Taken together, ΔF-CFTR inhibition of WT-CFTR during protein processing in the ER of native CF human bronchial epithelial cells explains CF-like disease symptoms but not fully developed CF disease in CF heterozygous carriers, the majority of whom are WT/ΔF carriers in the overall population. Attainment of CF heterozygote level of function with CF corrector drugs and other strategies would also serve as a critical benchmark for CF therapy in the near future. Finally, we propose that both ER-resident chaperones and PDZ-binding proteins likely play critical roles in CFTR-driven multimeric, oligomeric and/or macromolecular complex formation that provide a suitable environment for ΔF-CFTR dominant negative inhibition of WT-CFTR processing and, thus, trafficking and function.
Studies involving animals were performed with UAB CF Center Cores that had and still holds appropriate and approved animal protocols.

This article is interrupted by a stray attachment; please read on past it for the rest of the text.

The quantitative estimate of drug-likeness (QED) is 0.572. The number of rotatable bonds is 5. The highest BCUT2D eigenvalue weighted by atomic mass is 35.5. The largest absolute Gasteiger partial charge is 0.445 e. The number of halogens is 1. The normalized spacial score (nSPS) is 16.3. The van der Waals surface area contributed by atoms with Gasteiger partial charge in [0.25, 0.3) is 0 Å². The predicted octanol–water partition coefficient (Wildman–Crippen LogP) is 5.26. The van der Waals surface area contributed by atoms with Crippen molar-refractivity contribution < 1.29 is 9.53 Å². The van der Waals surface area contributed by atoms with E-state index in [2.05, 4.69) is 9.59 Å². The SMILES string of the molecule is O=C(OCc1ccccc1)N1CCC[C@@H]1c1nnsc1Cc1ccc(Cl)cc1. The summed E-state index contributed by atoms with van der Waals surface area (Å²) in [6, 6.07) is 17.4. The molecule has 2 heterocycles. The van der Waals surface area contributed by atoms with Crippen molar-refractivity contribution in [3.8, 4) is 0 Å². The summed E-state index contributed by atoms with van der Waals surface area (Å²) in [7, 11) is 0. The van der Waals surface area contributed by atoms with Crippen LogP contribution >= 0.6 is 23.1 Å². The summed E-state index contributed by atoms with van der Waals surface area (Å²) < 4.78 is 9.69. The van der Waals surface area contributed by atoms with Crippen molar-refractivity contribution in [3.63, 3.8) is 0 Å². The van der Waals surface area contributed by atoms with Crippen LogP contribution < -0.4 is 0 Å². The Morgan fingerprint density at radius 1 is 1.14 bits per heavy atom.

We thank the Department of Cell Developmental and Integrative Biology for infrastructure support in the accomplishment of this important study. In particular, we thank Drs. Karoly Varga, Zsuzsanna Bebok and Jim Collawn for advice about biochemical methods of CFTR detection. We also thank the Gregory Fleming James Cystic Fibrosis Center and its Transgenic Mouse, Ussing Chamber Electrophysiology and Nasal Potential Difference Measurement Cores within the Center’s Research Development Center and its P30 Translational and Research Core Centers for the collective support. Multiple NIH grants from the NIDDK and NHLBI for EMS, LMS, and DMB are also cited for critical support for this study.
We also thank the Gregory Fleming James Cystic Fibrosis Center and its Transgenic Mouse, Ussing Chamber Electrophysiology and Nasal Potential Difference Measurement Cores within the Center’s Research Development Center and its P30 Translational and Research Core Centers for the collective support. In particular, we thank Drs. Ming Du and David M. Bedwell and the Transgenic Mouse Core for extensive animal husbandry for the numerous nasal PD measurements made for this study. Multiple past NIH grants from the NIDDK and NHLBI for EMS and LMS are also cited for critical support for this study.